Q. What are the things the wind does in the first stanza?
Ans. The wind breaks the doors of the window, scatters the papers and throws down the books on the shelf. It also tears the pages of the books and brings rain.
Q. Have you seen anybody winnow grain at home or in a paddy field? What is the word in your language for winnowing? What do people use for winnowing? (Give the words in your language, if you know them.)
Ans. Yes, I have seen ladies winnow grain in my village. People winnow grains to remove straws and dust from there. It is called ‘Barsana’.
Q. What does the poet say the wind god winnows?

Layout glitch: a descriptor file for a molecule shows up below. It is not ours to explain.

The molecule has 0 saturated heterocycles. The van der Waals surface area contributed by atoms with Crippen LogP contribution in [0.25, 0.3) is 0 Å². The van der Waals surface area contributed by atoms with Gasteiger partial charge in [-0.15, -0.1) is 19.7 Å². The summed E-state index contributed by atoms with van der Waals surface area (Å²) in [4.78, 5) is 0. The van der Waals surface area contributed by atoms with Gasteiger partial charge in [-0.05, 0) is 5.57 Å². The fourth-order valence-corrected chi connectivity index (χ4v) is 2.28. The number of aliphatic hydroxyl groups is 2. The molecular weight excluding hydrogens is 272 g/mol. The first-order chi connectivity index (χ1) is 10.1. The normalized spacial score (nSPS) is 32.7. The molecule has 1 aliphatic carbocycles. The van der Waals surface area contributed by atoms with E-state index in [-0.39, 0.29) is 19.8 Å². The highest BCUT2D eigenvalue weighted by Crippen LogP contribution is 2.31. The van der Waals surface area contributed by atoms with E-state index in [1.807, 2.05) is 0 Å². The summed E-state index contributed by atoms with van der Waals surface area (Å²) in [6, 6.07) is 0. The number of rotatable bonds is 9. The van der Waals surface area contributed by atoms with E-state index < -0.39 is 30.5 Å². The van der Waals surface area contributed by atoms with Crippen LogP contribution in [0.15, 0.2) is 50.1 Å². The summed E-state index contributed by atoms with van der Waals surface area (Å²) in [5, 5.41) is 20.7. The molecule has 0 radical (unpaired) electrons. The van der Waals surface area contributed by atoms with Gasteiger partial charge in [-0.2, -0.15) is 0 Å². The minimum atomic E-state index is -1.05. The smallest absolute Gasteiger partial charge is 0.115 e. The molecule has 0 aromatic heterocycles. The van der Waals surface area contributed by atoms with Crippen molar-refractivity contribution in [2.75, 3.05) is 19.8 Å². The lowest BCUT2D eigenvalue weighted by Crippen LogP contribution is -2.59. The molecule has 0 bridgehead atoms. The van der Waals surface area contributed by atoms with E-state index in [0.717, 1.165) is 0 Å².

Ans. The wind God winnows all the things available at home.
Q. What should we do to make friends with the wind?
Ans. The poet suggests that we should build strong houses and fix the doors firmly to make friends with the wind. Moreover, we should be hard enough to face the difficulties of life.
Q. What do the last four lines of the poem mean to you?
Ans. The last four lines convey the message that those who are not determined and lack confidence face defeat. And those who set their targets and make sincere efforts are not disturbed by any hurdle.
Q. How does the poet speak to the wind—in anger or with humour? You must also have seen or heard of the wind ‘‘crumbling lives’’. What is your response to this? Is it like the poet’s?
Ans. The poet speaks to the wind with humour. Poet’s behaviour is pertinent and I have also seen the wind devastating the property mercilessly. The poet invites the wind to attack him and intends to prepare himself for the attack.